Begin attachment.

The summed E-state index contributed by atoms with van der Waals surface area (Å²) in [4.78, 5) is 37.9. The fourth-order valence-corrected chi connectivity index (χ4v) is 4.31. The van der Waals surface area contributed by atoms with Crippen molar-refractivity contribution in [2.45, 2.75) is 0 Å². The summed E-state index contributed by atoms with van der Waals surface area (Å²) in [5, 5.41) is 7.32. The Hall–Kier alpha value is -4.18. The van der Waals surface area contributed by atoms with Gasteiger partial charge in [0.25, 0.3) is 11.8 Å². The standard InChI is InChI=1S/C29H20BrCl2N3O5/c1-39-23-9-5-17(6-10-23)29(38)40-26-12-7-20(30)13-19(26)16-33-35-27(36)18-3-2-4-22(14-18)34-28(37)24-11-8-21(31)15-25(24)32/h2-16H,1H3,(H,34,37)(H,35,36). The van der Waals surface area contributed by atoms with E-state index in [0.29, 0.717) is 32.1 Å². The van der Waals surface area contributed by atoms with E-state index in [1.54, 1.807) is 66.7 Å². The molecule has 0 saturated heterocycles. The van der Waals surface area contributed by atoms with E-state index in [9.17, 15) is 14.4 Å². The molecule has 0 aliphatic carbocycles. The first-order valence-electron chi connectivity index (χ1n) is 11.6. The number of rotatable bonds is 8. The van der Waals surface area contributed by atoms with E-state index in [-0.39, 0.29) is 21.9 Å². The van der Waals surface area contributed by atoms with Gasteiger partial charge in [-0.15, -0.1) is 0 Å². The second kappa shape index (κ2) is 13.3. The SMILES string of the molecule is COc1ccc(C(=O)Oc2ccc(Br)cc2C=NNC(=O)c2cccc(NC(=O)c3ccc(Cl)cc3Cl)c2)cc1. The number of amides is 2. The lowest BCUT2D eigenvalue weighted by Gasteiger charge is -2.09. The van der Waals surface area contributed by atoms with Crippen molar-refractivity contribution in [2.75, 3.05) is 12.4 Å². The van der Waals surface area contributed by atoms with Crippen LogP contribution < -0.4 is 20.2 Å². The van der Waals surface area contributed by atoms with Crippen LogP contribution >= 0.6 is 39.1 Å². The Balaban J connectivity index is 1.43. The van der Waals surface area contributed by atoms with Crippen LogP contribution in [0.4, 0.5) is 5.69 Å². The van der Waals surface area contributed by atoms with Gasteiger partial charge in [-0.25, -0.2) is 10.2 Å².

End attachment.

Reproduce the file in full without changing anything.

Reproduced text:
The summed E-state index contributed by atoms with van der Waals surface area (Å²) in [4.78, 5) is 37.9. The fourth-order valence-corrected chi connectivity index (χ4v) is 4.31. The van der Waals surface area contributed by atoms with Crippen molar-refractivity contribution in [2.45, 2.75) is 0 Å². The summed E-state index contributed by atoms with van der Waals surface area (Å²) in [5, 5.41) is 7.32. The Hall–Kier alpha value is -4.18. The van der Waals surface area contributed by atoms with Gasteiger partial charge in [0.25, 0.3) is 11.8 Å². The standard InChI is InChI=1S/C29H20BrCl2N3O5/c1-39-23-9-5-17(6-10-23)29(38)40-26-12-7-20(30)13-19(26)16-33-35-27(36)18-3-2-4-22(14-18)34-28(37)24-11-8-21(31)15-25(24)32/h2-16H,1H3,(H,34,37)(H,35,36). The van der Waals surface area contributed by atoms with E-state index in [0.29, 0.717) is 32.1 Å². The van der Waals surface area contributed by atoms with E-state index in [1.54, 1.807) is 66.7 Å². The molecule has 0 saturated heterocycles. The van der Waals surface area contributed by atoms with E-state index in [9.17, 15) is 14.4 Å². The molecule has 0 aliphatic carbocycles. The first-order valence-electron chi connectivity index (χ1n) is 11.6. The number of rotatable bonds is 8. The van der Waals surface area contributed by atoms with E-state index in [-0.39, 0.29) is 21.9 Å². The van der Waals surface area contributed by atoms with Gasteiger partial charge in [-0.15, -0.1) is 0 Å². The second kappa shape index (κ2) is 13.3. The SMILES string of the molecule is COc1ccc(C(=O)Oc2ccc(Br)cc2C=NNC(=O)c2cccc(NC(=O)c3ccc(Cl)cc3Cl)c2)cc1. The number of amides is 2. The lowest BCUT2D eigenvalue weighted by Gasteiger charge is -2.09. The van der Waals surface area contributed by atoms with Crippen molar-refractivity contribution in [2.75, 3.05) is 12.4 Å². The van der Waals surface area contributed by atoms with Crippen LogP contribution < -0.4 is 20.2 Å². The van der Waals surface area contributed by atoms with Crippen LogP contribution >= 0.6 is 39.1 Å². The Balaban J connectivity index is 1.43. The van der Waals surface area contributed by atoms with Crippen LogP contribution in [0.4, 0.5) is 5.69 Å². The van der Waals surface area contributed by atoms with Gasteiger partial charge in [-0.25, -0.2) is 10.2 Å².